The Message tab contains the most commonly used commands for the Compose window.

Formatting Options

Formatting allows you to change the look and feel of your message. For example, you can change the font style, size, and color, and include links.

If you're familiar with Microsoft Word, these formatting options should feel very familiar. Click the Format Text tab on the Ribbon for additional formatting options.

Address Book

Click the Address Book command to choose recipients from your contacts list.

Include Group

The commands in the Include group allow you to quickly attach a file, send a calendar appointment, or add a custom signature to your message.


If an email is urgent, you can mark it with a flag so the recipients will know to respond quickly.

Be sure to use flags carefully. Many people tend to overuse flags in Outlook, which greatly reduces their effectiveness.

Doing more with mail

Once you're familiar with the basics of Mail view, you can start taking advantage of its most helpful features with these additional tips.

To create an email signature:

A signature is an optional block of text that appears at the end of every email you send. If you send a lot of email messages, signatures can save you a lot of time. They're also a good way to share your title and additional contact information, such as a phone number, with new contacts.

  1. From the Compose window, locate and the select Signature command on the Ribbon, then select Signatures... from the drop-down menu.

    Screenshot of Microsoft Outlook 2010Clicking Signatures...
  2. The Signatures and Stationery dialog box will appear. Click New.

    Screenshot of Microsoft Outlook 2010Adding a new signature
  3. The New Signature dialog box will appear. Enter a name for the signature, then click OK.

    Screenshot of Microsoft Outlook 2010Adding a signature name
  4. Enter the desired signature. A signature typically includes your name and some contact information, like your phone number or email address. You can also include basic formatting and hyperlinks.
  5. When you're satisfied with the signature, click OK.

    Screenshot of Microsoft Outlook 2010Saving a new signature
  6. The Compose window will appear. Locate and select the Signature command, then select the newly created signature from the drop-down menu.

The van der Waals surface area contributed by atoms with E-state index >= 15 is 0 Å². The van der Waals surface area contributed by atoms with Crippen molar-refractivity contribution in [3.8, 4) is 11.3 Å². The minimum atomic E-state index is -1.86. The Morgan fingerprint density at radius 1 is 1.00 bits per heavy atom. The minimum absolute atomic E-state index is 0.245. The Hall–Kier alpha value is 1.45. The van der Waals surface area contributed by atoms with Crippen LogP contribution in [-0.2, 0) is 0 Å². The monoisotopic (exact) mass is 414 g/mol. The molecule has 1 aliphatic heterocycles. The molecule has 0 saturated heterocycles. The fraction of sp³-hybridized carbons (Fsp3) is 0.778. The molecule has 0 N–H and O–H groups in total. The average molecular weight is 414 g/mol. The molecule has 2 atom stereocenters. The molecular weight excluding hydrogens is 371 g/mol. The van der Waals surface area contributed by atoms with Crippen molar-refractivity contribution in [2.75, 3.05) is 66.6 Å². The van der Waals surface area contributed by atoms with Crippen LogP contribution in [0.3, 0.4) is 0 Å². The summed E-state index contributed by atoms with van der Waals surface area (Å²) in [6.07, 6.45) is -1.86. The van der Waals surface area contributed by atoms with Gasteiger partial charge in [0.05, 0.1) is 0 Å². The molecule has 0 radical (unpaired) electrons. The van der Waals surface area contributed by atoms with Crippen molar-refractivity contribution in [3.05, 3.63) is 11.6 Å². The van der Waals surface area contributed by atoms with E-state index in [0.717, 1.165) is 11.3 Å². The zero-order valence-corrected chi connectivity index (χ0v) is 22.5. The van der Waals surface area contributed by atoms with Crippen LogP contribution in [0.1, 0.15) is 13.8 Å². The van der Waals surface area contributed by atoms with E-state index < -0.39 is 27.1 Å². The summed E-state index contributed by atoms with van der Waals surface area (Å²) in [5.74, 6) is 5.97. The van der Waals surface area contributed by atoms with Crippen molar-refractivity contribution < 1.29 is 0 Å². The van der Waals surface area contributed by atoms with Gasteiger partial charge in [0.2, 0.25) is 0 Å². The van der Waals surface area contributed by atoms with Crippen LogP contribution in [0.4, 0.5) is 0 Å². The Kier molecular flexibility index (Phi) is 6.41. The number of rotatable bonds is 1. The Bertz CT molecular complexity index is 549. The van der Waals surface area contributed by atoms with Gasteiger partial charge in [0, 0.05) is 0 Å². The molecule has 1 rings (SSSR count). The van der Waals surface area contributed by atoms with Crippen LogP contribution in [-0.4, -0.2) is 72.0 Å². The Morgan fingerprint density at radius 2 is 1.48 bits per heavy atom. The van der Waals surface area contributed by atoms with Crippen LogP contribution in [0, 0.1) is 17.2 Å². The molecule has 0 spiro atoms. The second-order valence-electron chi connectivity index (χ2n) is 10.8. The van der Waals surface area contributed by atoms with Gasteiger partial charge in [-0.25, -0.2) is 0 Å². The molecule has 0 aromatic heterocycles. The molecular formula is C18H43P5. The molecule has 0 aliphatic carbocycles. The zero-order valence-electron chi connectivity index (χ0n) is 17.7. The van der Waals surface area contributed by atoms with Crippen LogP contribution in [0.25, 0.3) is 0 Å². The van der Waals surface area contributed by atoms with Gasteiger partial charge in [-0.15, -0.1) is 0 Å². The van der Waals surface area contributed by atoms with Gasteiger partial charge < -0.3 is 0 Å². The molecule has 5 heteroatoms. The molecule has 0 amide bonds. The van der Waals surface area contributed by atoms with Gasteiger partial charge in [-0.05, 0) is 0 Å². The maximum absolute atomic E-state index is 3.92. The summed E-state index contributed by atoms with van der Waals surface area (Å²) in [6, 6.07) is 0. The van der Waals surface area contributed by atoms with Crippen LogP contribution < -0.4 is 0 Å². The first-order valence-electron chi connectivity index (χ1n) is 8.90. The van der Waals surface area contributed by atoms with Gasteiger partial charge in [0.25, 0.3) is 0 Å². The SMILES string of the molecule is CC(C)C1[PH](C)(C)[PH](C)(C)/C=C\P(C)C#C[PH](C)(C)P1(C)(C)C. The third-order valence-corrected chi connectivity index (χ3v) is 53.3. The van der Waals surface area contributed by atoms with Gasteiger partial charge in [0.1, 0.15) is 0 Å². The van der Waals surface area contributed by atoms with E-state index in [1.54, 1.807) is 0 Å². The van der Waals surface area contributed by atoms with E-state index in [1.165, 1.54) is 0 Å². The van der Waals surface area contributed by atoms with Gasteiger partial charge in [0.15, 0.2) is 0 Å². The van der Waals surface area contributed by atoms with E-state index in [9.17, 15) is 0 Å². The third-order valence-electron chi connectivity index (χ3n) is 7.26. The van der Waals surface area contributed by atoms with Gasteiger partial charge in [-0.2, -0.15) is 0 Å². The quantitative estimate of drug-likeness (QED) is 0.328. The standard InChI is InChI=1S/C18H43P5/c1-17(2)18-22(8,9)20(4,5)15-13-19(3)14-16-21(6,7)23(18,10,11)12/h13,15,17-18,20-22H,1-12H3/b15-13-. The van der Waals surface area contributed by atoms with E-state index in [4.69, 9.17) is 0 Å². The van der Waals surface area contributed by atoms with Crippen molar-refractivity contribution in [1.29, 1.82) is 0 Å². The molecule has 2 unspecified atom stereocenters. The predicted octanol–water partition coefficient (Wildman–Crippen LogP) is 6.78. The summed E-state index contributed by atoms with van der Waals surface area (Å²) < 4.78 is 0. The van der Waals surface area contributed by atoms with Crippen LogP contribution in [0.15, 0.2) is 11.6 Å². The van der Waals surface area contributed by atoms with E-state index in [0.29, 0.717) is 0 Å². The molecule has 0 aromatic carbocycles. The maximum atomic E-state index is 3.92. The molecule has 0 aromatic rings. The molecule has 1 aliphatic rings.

Screenshot of Microsoft Outlook 2010Adding the custom signature
  7. The signature will appear in the body of the compose window.

    Screenshot of Microsoft Outlook 2010The added signature

To set an automatic reply:

If you won't be able to answer your messages for several days, it's easy to set an automatic reply (also known as a vacation reply), which will automatically reply to any messages you receive. A vacation reply typically includes the date you plan to return and contact information while you're unavailable.

  1. Click the File tab on the Ribbon.

    Screenshot of Microsoft Outlook 2010Clicking the File tab
  2. Backstage view will appear. Locate and select Automatic Replies.

    Screenshot of Microsoft Outlook 2010Clicking Automatic Replies
  3. The Automatic Replies dialog box will appear. From here, you can choose several options for your reply, including a time range and rules.
  4. Include a message for the reply, then click OK.

    Screenshot of Microsoft Outlook 2010Setting an automatic reply
  5. Your reply will be automatically sent to any messages you receive.

    Screenshot of Microsoft Outlook 2010An automatic reply
  6. To turn off automatic replies, navigate to Backstage view and select Turn off.

    Screenshot of Microsoft Outlook 2010Turning off automatic replies

You will not be able to use this feature without a Microsoft Exchange Account, which is typically only used in the workplace.

To use Spell Check:

  • Whenever you're composing an email, it's important to make sure your message is free from spelling and grammatical errors. Some spelling errors will be detected automatically as you write your message, which should feel familiar if you've ever used the Spell Check feature in Microsoft Word. Check out our tutorial on Email Etiquette and Safety to learn more about best practices when using email to communicate in the workplace.

    Screenshot of Microsoft Outlook 2010Correcting spelling errors in the Compose window

To print email messages

If you need to reference or document an important message away from your computer, it's easy to print an email message.

  1. Click the File tab on the Ribbon.

    Screenshot of Microsoft Outlook 2010Clicking the File tab
  2. Backstage view will appear. Locate and select Print.

    Screenshot of Microsoft Outlook 2010Clicking Print in Backstage view
  3. The Print pane will appear. Choose your settings, then click Print .

    Screenshot of Microsoft Outlook 2010Printing an email message


  1. Use the Compose window to write an email message.
  2. Add text formatting to your message.
  3. Create an email signature and add it to a message.
  4. Print an email message.